So what is the “new” content today?  Applications.  Yahoo should evolve from content portal to "app-portal".  More specifically we are about to witness an explosion of cross application solutions and commerce that will develop entire new ecosystems of revenue opportunity.  And these will exist across multiple platforms and screens as one writer points out.  Facebook is trying to harness this opportunity with Opengraph, but already people might be concerned that it is just too much confusion and overkill and TMI.

Yahoo can not only remove that confusion but allow people to tailor their own environments.  HTML5 and connectivity across smartphone, TV, tablet and PC/ultrabook will pave the way.  Understanding and harnassing the big data required to do this is one of Thompson’s key attributes.  At the same time virtual currencies can be created to monetize this interactivity beyond mere advertising and that’s what Thompson brings from Paypal.

With over 70 different services/tools and 14,000 employees, Thompson will definitely have to restructure, reduce and refocus in order to have the resources to aggressively develop an app-portal future.

Posted by: Michael Elling AT 08:43 am   |  Permalink   |  0 Comments  |  Email
Sunday, December 18 2011

 

(The web is dead, long live the apps)

 

Is the web dead?  According to George Colony, CEO of Forrester, at LeWeb (Paris, Dec 7-9) it is; and on top of that social is running out of time, and social is where the enterprise is headed.  A lot to digest at once, particularly when Google’s Schmidt makes a compelling case for a revolutionary smartphone future that is still in its very, very early stages; courtesy of an ice cream sandwich.

Ok, so let’s break all this down.  The Web, dead?  Yes Web 1.0 is officially dead, replaced by a mobile, app-driven future.  Social is saturated?  Yes, call it 1.0 and Social 2.0 will be utilitarian.  Time is money, knowledge is power.  Social is really knowledge and that’s where enterprises will take the real-time, always connected aspect of the smartphone ice cream sandwich applications that harness internal and external knowledge bases for rapid product development and customer support.  Utilitarian.  VIVA LA REVOLUTION!

Web 1.0 was a direct outgrowth of the breakup of AT&T; the US’ second revolution 30 years ago coinciding ironically with the bicentennial end of the 1st revolution.  The bandwidth bottleneck of the 1960s and 1970s (the telephone monopoly tyranny) that gave rise to Microsoft and Intel processing at the edge vs the core, began to reverse course in the late 1980s and early 1990s as a result of flat-rate data access and an unlimited universe of things to easily look for (aka web 1.0).  This flat-rate processing was a direct competitive response by the RBOCs to the competitive WAN (low-cost metered) threat.

As silicon scaled via Moore’s law (the WinTel sub-revolution) digital mobile became a low-cost, ubiquitous reality.  The same pricing concepts that laid the foundation for web 1.0 took hold in the wireless markets in the US in the late 1990s; courtesy of the software defined, high-capacity CDMA competitive approach (see pages 34 and 36) developed in the US.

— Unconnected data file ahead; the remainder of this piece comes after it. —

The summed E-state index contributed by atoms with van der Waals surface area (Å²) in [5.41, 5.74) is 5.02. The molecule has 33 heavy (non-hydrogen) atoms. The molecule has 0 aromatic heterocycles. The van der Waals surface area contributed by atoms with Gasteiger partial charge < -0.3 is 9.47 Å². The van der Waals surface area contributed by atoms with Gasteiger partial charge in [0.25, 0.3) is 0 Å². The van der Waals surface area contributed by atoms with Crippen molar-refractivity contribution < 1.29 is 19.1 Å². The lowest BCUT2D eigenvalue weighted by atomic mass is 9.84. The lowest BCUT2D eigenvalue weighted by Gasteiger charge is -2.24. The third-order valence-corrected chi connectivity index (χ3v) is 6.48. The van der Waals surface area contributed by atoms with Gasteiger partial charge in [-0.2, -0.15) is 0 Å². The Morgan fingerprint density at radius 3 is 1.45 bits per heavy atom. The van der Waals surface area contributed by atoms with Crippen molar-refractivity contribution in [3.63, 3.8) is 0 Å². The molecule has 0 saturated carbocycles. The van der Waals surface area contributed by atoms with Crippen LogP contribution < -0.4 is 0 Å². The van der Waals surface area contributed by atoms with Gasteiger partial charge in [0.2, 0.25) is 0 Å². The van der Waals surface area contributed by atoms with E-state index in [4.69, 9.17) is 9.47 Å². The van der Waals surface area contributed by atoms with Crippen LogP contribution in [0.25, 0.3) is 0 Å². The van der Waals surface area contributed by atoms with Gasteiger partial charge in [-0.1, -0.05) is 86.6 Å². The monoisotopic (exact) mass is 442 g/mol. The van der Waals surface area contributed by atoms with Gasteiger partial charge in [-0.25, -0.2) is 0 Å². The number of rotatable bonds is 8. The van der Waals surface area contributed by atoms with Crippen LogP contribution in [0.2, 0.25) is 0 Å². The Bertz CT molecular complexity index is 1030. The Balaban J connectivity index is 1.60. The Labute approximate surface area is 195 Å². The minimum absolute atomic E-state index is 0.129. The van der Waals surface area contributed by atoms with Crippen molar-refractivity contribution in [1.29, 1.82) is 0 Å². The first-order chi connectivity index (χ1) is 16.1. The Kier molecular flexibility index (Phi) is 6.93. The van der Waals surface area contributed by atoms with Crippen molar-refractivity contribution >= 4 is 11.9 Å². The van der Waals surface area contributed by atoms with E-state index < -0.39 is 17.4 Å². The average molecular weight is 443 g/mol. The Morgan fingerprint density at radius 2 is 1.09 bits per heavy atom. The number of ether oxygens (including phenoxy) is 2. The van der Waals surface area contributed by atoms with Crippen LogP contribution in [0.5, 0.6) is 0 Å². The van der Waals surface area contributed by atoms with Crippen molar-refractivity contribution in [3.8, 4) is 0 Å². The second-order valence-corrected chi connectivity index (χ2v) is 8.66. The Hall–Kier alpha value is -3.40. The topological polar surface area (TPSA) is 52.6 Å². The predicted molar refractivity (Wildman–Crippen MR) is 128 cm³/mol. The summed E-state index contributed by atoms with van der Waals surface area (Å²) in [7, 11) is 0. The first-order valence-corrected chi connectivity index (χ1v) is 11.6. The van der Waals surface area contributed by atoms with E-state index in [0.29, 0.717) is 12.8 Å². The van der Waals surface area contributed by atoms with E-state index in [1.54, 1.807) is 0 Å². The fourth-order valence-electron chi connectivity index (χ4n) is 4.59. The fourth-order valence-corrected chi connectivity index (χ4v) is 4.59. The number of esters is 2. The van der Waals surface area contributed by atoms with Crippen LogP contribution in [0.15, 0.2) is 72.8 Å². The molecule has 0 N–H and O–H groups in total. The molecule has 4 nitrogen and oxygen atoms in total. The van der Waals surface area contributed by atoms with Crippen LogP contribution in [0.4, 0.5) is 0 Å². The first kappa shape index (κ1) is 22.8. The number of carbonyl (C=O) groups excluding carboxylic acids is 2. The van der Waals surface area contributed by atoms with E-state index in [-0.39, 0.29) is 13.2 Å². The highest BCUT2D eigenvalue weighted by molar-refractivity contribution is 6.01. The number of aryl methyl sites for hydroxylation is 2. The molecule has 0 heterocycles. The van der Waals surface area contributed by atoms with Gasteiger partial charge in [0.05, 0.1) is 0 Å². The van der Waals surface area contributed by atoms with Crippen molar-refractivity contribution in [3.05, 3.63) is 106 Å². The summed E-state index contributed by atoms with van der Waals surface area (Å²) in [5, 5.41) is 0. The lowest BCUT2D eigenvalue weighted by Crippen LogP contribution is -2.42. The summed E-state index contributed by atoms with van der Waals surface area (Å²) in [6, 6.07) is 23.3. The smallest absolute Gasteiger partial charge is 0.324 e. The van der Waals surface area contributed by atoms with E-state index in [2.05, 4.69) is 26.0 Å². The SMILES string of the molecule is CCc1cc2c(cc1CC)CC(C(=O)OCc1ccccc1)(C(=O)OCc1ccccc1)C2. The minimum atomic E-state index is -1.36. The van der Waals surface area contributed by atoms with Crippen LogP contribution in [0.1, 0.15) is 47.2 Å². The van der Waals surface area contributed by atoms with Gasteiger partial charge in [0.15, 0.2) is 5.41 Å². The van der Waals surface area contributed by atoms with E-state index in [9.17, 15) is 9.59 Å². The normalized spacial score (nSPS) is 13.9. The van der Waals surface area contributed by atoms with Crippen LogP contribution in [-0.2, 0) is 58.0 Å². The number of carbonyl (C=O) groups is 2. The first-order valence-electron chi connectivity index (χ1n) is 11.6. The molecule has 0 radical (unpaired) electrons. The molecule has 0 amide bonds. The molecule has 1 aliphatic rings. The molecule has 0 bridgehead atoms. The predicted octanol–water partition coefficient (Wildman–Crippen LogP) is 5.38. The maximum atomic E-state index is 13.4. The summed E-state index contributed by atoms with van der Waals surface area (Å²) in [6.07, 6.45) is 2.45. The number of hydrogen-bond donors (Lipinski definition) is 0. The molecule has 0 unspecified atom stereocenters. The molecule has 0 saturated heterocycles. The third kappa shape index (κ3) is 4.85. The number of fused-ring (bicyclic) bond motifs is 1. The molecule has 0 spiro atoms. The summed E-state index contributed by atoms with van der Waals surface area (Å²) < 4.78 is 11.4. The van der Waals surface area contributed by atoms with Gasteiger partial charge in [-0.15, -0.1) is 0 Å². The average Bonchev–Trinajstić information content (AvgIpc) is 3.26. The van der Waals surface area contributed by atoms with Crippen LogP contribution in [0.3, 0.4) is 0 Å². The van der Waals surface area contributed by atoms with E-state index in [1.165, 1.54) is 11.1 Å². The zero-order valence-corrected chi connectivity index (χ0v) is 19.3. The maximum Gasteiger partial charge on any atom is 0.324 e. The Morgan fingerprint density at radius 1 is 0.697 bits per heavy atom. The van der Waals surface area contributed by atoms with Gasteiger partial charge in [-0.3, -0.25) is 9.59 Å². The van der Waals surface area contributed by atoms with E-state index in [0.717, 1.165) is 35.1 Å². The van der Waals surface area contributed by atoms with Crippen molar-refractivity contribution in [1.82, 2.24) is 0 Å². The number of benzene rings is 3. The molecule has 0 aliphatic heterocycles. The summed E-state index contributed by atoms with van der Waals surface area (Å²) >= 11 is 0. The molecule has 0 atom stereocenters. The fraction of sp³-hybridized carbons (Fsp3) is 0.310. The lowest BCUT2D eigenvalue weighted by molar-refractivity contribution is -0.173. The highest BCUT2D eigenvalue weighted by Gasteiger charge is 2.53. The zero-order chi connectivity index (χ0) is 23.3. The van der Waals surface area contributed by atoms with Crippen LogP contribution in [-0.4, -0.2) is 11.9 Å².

The US is the MOST important market in wireless today and THE reason for its leadership in applications and smart cloud.  (Incidentally, it appears that most of LeWeb speakers were either American or from US companies.)  In the process the relationship between storage, processing and network has come full circle (as best described by Ben Horowitz).  The real question is, “will the network keep up?”  Or are we doomed to repeat the cycle of promise and dashed hopes we witnessed between 1998-2003?

The answer is, “maybe”; maybe the communications oligopolies will liken themselves to IBM in front of the approaching WinTel tsunami in 1987.  Will Verizon be that service provider that recognizes the importance of and embraces open-ness and horizontalization?  The 700 mhz auctions and recent spectrum acquisitions and agreements with the major cable companies might be a sign that they do.

But a bigger question is whether Verizon will adopt what I call a "balanced payment (or settlement) system" and move away from IP/ethernet’s "bill and keep" approach.  A balanced payment or settlement system for network interconnection simultaneously solves the issues of new service creation AND paves the way for the applications to directly drive and pay for network investment.  So unlike web 1.0 where communication networks were resistently pulled into a broadband present, maybe they can actually make money directly off the applications; instead of the bulk of the value accruing to Apple and Google.

Think of this as an “800” future on steroids or super advertising, where the majority of access is paid for by centralized buyers.  It’s a future where advertising, product marketing, technology, communications and corporate strategy converge.  This is the essence of what Colony and Schmidt are talking about.   Will Verizon CEO Seidenberg, or his rivals, recognize this?  That would indeed be revolutionary!

Related Reading:
February 2011 Prediction by Tellabs of Wireless Business Models Going Upside Down by 2013

InfoWeek Article on Looming Carrier Bandwidth Shortages

 

 

 

 

 

Posted by: Michael Elling AT 09:56 am   |  Permalink   |  0 Comments  |  Email
Sunday, December 11 2011